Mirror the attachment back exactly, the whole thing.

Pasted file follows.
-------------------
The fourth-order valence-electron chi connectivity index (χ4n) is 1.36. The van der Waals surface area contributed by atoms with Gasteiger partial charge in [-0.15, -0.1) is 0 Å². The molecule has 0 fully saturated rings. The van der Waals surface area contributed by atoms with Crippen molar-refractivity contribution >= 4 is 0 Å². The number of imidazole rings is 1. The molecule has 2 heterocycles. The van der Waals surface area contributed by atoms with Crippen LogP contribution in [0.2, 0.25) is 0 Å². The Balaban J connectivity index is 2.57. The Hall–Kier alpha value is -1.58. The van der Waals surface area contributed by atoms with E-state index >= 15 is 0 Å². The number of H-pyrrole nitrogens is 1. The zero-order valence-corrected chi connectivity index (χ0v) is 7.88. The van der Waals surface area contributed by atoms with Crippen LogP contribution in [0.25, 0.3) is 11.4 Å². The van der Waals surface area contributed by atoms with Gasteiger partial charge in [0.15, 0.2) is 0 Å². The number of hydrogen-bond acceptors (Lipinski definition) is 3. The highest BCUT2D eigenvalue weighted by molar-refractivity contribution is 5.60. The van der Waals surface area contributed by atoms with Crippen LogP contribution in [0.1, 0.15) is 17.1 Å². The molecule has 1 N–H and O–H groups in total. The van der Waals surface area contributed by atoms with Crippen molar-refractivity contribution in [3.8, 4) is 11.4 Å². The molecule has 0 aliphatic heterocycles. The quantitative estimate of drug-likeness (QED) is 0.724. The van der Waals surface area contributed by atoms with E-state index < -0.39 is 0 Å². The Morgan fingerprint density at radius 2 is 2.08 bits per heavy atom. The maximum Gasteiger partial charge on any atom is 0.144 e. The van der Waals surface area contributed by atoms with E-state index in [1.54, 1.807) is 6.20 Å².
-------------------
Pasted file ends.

The fourth-order valence-electron chi connectivity index (χ4n) is 1.36. The van der Waals surface area contributed by atoms with Gasteiger partial charge in [-0.15, -0.1) is 0 Å². The molecule has 0 fully saturated rings. The van der Waals surface area contributed by atoms with Crippen molar-refractivity contribution >= 4 is 0 Å². The number of imidazole rings is 1. The molecule has 2 heterocycles. The van der Waals surface area contributed by atoms with Crippen LogP contribution in [0.2, 0.25) is 0 Å². The Balaban J connectivity index is 2.57. The Hall–Kier alpha value is -1.58. The van der Waals surface area contributed by atoms with E-state index >= 15 is 0 Å². The number of H-pyrrole nitrogens is 1. The zero-order valence-corrected chi connectivity index (χ0v) is 7.88. The van der Waals surface area contributed by atoms with Crippen LogP contribution in [0.25, 0.3) is 11.4 Å². The van der Waals surface area contributed by atoms with Gasteiger partial charge in [0.15, 0.2) is 0 Å². The number of hydrogen-bond acceptors (Lipinski definition) is 3. The highest BCUT2D eigenvalue weighted by molar-refractivity contribution is 5.60. The van der Waals surface area contributed by atoms with Crippen LogP contribution in [0.1, 0.15) is 17.1 Å². The molecule has 1 N–H and O–H groups in total. The van der Waals surface area contributed by atoms with Crippen molar-refractivity contribution in [3.8, 4) is 11.4 Å². The molecule has 0 aliphatic heterocycles. The quantitative estimate of drug-likeness (QED) is 0.724. The van der Waals surface area contributed by atoms with E-state index < -0.39 is 0 Å². The Morgan fingerprint density at radius 2 is 2.08 bits per heavy atom. The maximum Gasteiger partial charge on any atom is 0.144 e. The van der Waals surface area contributed by atoms with E-state index in [1.54, 1.807) is 6.20 Å².